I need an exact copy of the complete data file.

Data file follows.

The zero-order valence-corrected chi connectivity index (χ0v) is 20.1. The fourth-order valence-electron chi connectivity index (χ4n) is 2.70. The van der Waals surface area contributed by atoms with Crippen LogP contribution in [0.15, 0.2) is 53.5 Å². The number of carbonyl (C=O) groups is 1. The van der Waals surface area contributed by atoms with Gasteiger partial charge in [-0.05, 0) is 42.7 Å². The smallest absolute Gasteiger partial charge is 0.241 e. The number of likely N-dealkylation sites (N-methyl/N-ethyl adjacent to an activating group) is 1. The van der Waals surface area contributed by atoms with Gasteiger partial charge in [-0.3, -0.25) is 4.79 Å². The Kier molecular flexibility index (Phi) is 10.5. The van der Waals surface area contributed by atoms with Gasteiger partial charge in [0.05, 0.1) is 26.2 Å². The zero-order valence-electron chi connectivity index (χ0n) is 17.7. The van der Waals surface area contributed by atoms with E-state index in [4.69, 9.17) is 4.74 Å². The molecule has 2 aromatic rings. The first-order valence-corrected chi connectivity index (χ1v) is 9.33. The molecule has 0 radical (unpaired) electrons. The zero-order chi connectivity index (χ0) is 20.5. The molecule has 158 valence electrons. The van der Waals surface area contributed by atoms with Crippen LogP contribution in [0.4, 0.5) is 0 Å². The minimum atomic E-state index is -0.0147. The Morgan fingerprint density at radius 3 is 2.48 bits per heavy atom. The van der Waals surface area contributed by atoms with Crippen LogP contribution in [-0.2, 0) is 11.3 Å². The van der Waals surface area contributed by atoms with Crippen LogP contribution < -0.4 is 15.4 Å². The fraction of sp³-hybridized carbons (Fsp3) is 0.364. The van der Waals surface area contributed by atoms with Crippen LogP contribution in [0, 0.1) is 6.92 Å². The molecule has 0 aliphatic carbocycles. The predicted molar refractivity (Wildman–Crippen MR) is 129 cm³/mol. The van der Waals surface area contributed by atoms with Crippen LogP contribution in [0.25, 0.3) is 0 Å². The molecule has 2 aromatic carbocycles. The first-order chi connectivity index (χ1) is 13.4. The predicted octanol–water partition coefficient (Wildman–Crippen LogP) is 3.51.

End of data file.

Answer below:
The zero-order valence-corrected chi connectivity index (χ0v) is 20.1. The fourth-order valence-electron chi connectivity index (χ4n) is 2.70. The van der Waals surface area contributed by atoms with Crippen LogP contribution in [0.15, 0.2) is 53.5 Å². The number of carbonyl (C=O) groups is 1. The van der Waals surface area contributed by atoms with Gasteiger partial charge in [-0.05, 0) is 42.7 Å². The smallest absolute Gasteiger partial charge is 0.241 e. The number of likely N-dealkylation sites (N-methyl/N-ethyl adjacent to an activating group) is 1. The van der Waals surface area contributed by atoms with Gasteiger partial charge in [-0.3, -0.25) is 4.79 Å². The Kier molecular flexibility index (Phi) is 10.5. The van der Waals surface area contributed by atoms with Gasteiger partial charge in [0.05, 0.1) is 26.2 Å². The zero-order valence-electron chi connectivity index (χ0n) is 17.7. The van der Waals surface area contributed by atoms with E-state index in [4.69, 9.17) is 4.74 Å². The molecule has 2 aromatic rings. The first-order valence-corrected chi connectivity index (χ1v) is 9.33. The molecule has 0 radical (unpaired) electrons. The zero-order chi connectivity index (χ0) is 20.5. The molecule has 158 valence electrons. The van der Waals surface area contributed by atoms with Crippen LogP contribution in [0.4, 0.5) is 0 Å². The minimum atomic E-state index is -0.0147. The Morgan fingerprint density at radius 3 is 2.48 bits per heavy atom. The van der Waals surface area contributed by atoms with Crippen LogP contribution in [-0.2, 0) is 11.3 Å². The van der Waals surface area contributed by atoms with Crippen LogP contribution < -0.4 is 15.4 Å². The fraction of sp³-hybridized carbons (Fsp3) is 0.364. The van der Waals surface area contributed by atoms with Crippen LogP contribution in [0, 0.1) is 6.92 Å². The molecule has 0 aliphatic carbocycles. The predicted molar refractivity (Wildman–Crippen MR) is 129 cm³/mol. The van der Waals surface area contributed by atoms with Crippen LogP contribution in [0.25, 0.3) is 0 Å². The molecule has 2 aromatic carbocycles. The first-order chi connectivity index (χ1) is 13.4. The predicted octanol–water partition coefficient (Wildman–Crippen LogP) is 3.51.